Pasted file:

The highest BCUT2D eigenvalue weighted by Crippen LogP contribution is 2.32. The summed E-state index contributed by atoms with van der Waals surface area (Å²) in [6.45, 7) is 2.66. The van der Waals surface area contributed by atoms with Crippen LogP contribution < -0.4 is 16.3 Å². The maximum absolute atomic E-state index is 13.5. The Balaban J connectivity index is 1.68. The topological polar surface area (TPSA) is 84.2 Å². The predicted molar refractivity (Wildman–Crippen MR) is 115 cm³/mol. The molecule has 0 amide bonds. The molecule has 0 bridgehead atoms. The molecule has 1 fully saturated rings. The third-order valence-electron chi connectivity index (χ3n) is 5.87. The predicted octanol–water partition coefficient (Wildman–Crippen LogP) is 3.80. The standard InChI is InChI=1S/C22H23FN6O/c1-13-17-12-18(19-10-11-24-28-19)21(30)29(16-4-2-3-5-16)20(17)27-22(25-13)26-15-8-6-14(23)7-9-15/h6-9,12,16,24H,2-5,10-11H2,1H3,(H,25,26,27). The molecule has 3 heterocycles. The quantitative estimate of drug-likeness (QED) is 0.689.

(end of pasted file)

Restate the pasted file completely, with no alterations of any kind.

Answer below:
The highest BCUT2D eigenvalue weighted by Crippen LogP contribution is 2.32. The summed E-state index contributed by atoms with van der Waals surface area (Å²) in [6.45, 7) is 2.66. The van der Waals surface area contributed by atoms with Crippen LogP contribution < -0.4 is 16.3 Å². The maximum absolute atomic E-state index is 13.5. The Balaban J connectivity index is 1.68. The topological polar surface area (TPSA) is 84.2 Å². The predicted molar refractivity (Wildman–Crippen MR) is 115 cm³/mol. The molecule has 0 amide bonds. The molecule has 0 bridgehead atoms. The molecule has 1 fully saturated rings. The third-order valence-electron chi connectivity index (χ3n) is 5.87. The predicted octanol–water partition coefficient (Wildman–Crippen LogP) is 3.80. The standard InChI is InChI=1S/C22H23FN6O/c1-13-17-12-18(19-10-11-24-28-19)21(30)29(16-4-2-3-5-16)20(17)27-22(25-13)26-15-8-6-14(23)7-9-15/h6-9,12,16,24H,2-5,10-11H2,1H3,(H,25,26,27). The molecule has 3 heterocycles. The quantitative estimate of drug-likeness (QED) is 0.689.